Optimizing life success through residential immersive life skills programs for youth with disabilities: study protocol of a mixed-methods, prospective, comparative cohort study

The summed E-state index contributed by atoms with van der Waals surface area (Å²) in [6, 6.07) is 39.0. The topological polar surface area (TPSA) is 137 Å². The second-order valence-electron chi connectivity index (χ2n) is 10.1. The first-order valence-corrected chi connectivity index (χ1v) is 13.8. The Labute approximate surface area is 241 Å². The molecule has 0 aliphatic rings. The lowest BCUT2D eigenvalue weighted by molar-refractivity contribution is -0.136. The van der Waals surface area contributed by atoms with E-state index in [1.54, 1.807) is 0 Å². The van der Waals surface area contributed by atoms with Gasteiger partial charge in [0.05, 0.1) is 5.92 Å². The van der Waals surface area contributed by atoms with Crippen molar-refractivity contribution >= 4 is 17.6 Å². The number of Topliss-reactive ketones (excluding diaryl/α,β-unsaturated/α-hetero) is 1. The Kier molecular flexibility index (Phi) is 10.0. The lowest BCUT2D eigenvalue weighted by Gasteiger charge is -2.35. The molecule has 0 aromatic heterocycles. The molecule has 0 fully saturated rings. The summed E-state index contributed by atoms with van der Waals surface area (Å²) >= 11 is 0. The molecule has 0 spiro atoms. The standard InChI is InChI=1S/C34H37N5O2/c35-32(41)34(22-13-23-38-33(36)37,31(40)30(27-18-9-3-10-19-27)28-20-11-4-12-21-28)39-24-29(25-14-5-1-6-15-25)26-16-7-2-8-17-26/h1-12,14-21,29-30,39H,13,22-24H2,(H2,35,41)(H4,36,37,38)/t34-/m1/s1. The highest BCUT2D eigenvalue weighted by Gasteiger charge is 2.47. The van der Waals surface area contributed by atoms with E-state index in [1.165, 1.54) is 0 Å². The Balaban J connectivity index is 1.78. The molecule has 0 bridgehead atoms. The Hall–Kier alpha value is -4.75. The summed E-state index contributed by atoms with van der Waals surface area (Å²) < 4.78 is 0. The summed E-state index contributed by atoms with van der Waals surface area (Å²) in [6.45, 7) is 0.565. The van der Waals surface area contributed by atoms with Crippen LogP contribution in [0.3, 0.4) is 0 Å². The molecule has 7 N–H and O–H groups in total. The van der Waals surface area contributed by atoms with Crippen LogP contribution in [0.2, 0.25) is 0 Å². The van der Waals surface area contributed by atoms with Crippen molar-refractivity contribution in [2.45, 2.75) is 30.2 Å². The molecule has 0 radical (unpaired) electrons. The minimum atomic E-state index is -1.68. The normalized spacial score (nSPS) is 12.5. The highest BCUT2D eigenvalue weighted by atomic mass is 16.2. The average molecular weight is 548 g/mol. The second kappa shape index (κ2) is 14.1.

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BACKGROUND: Young people with disabilities often lag behind their typically developing peers in the achievement of adult roles, which has been attributed to a lack of opportunities to develop critical life skills. Residential Immersive Life Skills (RILS) programs provide situated learning opportunities to develop life skills alongside peers and away from home in real-world settings. Retrospective research suggests that attending RILS programs is a transformative experience that empowers youth, provides parental hope, and increases service provider expertise. However, prospective, comparative research is needed to determine longer term benefits of these programs on youth life trajectories, in addition to exploring the program features and participant experiences that optimize program success. This protocol describes a 5-year, multi-site prospective study examining the effects of RILS programs for youth with disabilities. METHODS: The study involves RILS programs at three sites in Ontario, Canada. Cohorts of treatment and control groups will receive the study protocol over 3 successive years. Thirty English-speaking participants aged 14-21 years with a child-onset disability and the cognitive capacity to engage in goal setting will be recruited every year for 3 years in the following groups: youth attending a RILS program (Group A); a deferred RILS control group of youth (Group B); a control group of youth attending a non-residential life skills program (Group C); and a control group matched on age, diagnoses, and cognitive capacity not receiving any life skills intervention (Group D). All participants will complete measures of self-determination and self-efficacy at four time points. Program opportunities and experiences will also be assessed in-the-moment at the RILS programs. Qualitative interviews pre-program and at 3- and 12-months post-program will be undertaken with a sub-sample of youth and parents to explore their expectations and experiences. DISCUSSION: This study will address key gaps in the literature pertaining to the long-term impact of RILS programs and the role of immersive environments in shaping youth outcomes and experiences. Our research program aims to uncover transferable processes and essential features by which RILS programs have their effects on attitudes, cognitions, and behaviour. TRIAL REGISTRATION: The trial registration number on clinicaltrials.gov is NCT02753452 (retrospectively registered 26 April 2016). Trial sponsor: Holland Bloorview Kids Rehabilitation Hospital.
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